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Posts Tagged ‘Sabbatical’

I didn’t typically think about it this way, but I was putting out product.  I’d write something and I occasionally gauged the reaction. Sometimes I’d get e-mail, sometimes I didn’t. Sometimes I’d write something I knew was good, but it wasn’t the kind of thing that motorcycle enthusiasts respond too. And then there were times I’d throw some snarky attitude out there to see if it sticks and I’d get surprised.

Like you I’ve aged.

My attention span became a precious commodity.  Time availability and the time demand trade-offs were always present.  And then there are the apps — email, social networks, blogs, micro-blogging and, yes, news outlets that have deployed an infuriating number of push alerts and notifications to distract.  Do we really need another reminder to post to Facebook?  No, I didn’t see that cat video post from a distant cousin?  Did I need that annoying notification that it’s been 4-days since my last photo posted to Instagram?  Buzz, Ding, Ding!  A friend of a friend of a friend just started a live video!  Who?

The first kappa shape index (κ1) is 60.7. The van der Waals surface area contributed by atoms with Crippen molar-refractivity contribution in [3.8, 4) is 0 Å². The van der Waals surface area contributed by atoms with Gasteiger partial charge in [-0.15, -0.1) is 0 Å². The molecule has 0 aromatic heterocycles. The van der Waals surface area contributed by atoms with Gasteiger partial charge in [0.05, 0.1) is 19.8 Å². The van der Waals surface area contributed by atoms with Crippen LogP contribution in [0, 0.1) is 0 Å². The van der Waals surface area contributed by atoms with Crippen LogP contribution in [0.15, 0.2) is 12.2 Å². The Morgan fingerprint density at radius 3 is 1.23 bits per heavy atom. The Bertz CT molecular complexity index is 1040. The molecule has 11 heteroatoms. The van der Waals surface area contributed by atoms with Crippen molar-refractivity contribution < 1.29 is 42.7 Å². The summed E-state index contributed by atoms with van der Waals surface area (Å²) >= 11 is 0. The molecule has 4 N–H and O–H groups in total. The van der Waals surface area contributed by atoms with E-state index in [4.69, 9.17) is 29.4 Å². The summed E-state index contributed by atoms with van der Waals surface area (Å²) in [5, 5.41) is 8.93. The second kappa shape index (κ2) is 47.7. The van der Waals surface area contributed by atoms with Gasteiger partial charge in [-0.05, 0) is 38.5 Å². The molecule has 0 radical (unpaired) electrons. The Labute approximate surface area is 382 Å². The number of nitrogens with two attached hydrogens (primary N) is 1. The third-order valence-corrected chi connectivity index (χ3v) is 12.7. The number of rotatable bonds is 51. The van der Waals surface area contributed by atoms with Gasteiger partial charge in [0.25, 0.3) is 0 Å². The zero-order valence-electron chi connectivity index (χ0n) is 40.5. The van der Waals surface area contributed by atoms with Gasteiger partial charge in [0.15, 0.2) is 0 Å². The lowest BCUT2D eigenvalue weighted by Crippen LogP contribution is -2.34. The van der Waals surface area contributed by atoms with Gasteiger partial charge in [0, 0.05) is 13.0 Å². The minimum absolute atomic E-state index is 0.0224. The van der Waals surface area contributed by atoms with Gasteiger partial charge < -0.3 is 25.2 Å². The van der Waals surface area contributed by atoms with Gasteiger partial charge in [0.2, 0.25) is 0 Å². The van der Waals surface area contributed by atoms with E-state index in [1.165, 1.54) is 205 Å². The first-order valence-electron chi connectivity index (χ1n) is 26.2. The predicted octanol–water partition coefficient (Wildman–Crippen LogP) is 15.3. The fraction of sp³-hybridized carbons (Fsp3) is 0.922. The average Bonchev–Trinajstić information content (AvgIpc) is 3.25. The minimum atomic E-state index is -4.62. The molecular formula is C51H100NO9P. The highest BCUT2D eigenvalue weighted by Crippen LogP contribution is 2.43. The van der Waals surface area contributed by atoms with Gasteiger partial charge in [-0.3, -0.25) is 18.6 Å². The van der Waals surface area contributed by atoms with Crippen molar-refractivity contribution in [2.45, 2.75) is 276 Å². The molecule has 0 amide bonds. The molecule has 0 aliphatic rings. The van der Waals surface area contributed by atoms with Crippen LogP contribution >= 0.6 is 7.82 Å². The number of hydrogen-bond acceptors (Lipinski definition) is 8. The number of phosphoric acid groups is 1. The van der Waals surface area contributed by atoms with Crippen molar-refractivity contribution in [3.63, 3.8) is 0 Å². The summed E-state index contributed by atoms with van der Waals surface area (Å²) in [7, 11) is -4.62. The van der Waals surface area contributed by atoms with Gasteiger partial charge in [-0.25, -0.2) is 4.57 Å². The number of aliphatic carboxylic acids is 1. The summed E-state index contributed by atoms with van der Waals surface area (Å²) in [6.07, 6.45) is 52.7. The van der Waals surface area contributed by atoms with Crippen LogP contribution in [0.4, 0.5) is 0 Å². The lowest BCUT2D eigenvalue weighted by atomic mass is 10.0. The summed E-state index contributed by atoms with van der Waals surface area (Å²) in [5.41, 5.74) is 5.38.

My time and your attention deserved more respect!

And speaking of time, you may have noticed that I took a sabbatical for a couple years.  Sipping coffee and admiring other motorcycle blog posts was a nice break and a different mindset.  I also spent cloudless summer days riding along the Northwest back roads reflecting on how I’ve run the Northwest Harley Blog for well over 10 years.  It started out as a hobby to capture the various motorcycle trips and riding experiences.  A secondary benefit was to shine light on issues and concerns affecting the motorcycle community along with the occasional rant or statement of ingratitude toward the motor company mixed in.

Thinking back, I approached my career like it was an investment: spreading risk and reward across a portfolio that included a full-time role in one industry, another side hustle in unrelated fields and an unpaid skill-building labor of love/writing — this blog.  But, after a couple of job changes the blogging, social media and content publication activity became a 50+ hour a week gig and during my “free” time the motorcycle blogging creative juices went MIA.  I was editing content, on the internet and social media all hours as part of my job to increase conversion rates, build up authority in a niche and increase a brands likability quotient.  I took actions daily and witnessed firsthand the difference social media and blogging could make in terms of organic search visibility, website traffic, leads, share-of-voice and stepping potential consumers through a sales funnel.